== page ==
In January 2019, a group of academic credential evaluators published a report that addressed what has been called the world’s largest diploma mill, in Pakistan, which is still in business despite several government crackdowns. Though based in Pakistan, the diploma mill targets the US (and, as a result, the resumes of executives who were educated in the US). The network has set up 700 to 900 fake schools—most of them supposedly in southern California—plus a number of phony “accreditation mills” to vouch for the colleges, according to the Academic Credentials Evaluation Institute, or AECI. “Since their fake schools are touted as being ‘American,’ [the network has] created about 20-35 US-type accreditors which show the American Flag [and] US Capitol.” The Pakistani operation has been updating its sham school websites and adding the “edu” domain name to many of their web addresses.

The AECI report was written by retired FBI official Allen Ezell, who spent decades investigating degree mills and degree counterfeiters. When the offices of the Pakistani network were raided by Pakistani federal authorities in 2015, agents seized 2.2 million blank diplomas, transcripts, accreditation letterheads, and the like, plus information on “millions and millions of fake diplomas and transcripts” sold to individuals going back to 1997, Ezell said in his report. Most of the operation’s customers live in the Persian Gulf region, with the United States accounting for about 34% of its sales, Ezell wrote. About 75,000 of its diplomas and transcripts have been sold in the US. “Just think how long these fraudulent credentials will haunt the academic and business world in the future,” he added.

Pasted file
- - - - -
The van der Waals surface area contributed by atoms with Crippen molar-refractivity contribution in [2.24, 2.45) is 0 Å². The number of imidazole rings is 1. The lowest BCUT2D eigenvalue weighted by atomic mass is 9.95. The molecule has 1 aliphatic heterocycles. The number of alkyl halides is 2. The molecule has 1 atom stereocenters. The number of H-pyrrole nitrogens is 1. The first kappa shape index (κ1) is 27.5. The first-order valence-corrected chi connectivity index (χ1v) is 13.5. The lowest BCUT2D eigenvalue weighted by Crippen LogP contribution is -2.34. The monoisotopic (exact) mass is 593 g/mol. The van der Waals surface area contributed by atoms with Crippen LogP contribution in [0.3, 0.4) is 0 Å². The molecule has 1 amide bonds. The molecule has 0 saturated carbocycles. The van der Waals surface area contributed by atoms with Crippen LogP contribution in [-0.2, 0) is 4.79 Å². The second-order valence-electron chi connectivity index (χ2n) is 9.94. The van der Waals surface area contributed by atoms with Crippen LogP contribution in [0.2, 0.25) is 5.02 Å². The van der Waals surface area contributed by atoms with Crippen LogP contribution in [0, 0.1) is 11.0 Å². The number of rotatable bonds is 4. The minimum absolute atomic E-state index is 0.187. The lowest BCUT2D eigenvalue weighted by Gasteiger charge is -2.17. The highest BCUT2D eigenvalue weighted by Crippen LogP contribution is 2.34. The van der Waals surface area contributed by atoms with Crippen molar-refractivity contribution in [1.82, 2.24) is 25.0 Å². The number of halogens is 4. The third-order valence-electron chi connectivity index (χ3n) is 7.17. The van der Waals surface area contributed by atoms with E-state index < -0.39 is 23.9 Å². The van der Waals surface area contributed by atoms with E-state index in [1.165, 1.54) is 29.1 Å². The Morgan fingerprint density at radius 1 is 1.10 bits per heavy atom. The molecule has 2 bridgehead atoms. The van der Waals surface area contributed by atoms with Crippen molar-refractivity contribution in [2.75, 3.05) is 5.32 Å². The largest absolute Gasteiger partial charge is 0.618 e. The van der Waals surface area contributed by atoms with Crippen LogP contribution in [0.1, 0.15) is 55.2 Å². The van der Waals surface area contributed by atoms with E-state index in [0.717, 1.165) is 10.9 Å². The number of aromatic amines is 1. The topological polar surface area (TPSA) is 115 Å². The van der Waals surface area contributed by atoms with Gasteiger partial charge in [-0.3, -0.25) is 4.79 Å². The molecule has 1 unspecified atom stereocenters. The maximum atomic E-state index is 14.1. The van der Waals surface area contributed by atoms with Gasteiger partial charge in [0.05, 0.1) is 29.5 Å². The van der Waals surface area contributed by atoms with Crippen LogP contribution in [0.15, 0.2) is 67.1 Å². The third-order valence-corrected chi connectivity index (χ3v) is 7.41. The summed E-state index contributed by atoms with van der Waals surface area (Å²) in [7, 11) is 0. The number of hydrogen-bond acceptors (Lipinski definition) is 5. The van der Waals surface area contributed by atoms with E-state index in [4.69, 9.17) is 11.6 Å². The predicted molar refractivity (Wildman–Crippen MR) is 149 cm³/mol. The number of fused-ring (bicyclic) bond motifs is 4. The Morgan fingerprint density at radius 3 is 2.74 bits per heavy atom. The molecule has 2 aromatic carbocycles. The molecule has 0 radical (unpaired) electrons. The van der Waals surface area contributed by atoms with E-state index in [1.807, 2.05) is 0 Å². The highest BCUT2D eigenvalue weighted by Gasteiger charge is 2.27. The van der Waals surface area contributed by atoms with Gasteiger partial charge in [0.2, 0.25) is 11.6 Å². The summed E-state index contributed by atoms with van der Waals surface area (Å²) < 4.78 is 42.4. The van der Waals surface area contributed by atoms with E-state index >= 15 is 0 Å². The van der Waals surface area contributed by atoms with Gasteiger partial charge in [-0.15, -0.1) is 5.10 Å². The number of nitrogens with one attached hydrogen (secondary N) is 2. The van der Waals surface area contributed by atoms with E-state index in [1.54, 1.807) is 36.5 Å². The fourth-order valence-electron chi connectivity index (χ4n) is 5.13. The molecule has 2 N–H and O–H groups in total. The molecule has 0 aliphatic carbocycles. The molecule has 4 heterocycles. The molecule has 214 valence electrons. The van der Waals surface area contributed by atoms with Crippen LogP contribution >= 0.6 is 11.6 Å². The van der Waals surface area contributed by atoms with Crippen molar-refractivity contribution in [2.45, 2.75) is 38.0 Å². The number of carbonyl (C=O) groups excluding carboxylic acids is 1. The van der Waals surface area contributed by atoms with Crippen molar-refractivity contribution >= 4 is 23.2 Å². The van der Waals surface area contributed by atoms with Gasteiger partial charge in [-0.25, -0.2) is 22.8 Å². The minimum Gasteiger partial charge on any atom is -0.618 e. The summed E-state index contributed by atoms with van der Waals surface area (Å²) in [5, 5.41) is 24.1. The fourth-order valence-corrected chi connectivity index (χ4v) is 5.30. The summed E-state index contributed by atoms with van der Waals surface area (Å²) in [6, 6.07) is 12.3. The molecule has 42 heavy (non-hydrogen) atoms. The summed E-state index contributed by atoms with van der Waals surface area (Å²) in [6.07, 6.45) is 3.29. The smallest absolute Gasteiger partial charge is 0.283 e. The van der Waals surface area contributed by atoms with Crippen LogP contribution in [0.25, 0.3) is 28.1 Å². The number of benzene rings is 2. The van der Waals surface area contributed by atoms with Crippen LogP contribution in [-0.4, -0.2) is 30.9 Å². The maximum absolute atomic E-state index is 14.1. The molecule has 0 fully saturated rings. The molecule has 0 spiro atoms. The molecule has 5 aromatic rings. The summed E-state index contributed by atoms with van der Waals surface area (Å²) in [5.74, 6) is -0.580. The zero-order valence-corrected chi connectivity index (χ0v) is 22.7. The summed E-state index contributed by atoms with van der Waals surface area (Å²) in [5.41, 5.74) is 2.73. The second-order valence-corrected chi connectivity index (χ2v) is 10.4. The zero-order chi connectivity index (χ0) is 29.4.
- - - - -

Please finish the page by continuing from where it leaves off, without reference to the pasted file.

The growth of degree mills is not limited to India and Pakistan. In August 2019, the American Association of Collegiate Registrars and Admissions Officers published a report on the same problem that was addressed by Ezell. The report noted that “this worldwide, multibillion-dollar industry is growing annually.” While employers verifying that candidates have their professed academic degrees is an obvious best practice, it is equally important to confirm that the school is accredited by a legitimate organization, and was accredited when the candidate received the degree. In the US, there are regional and national accrediting agencies which are overseen by the US Department of Education, and we at the Mintz Group have our own lists of diploma mills from scam degrees we caught in the past.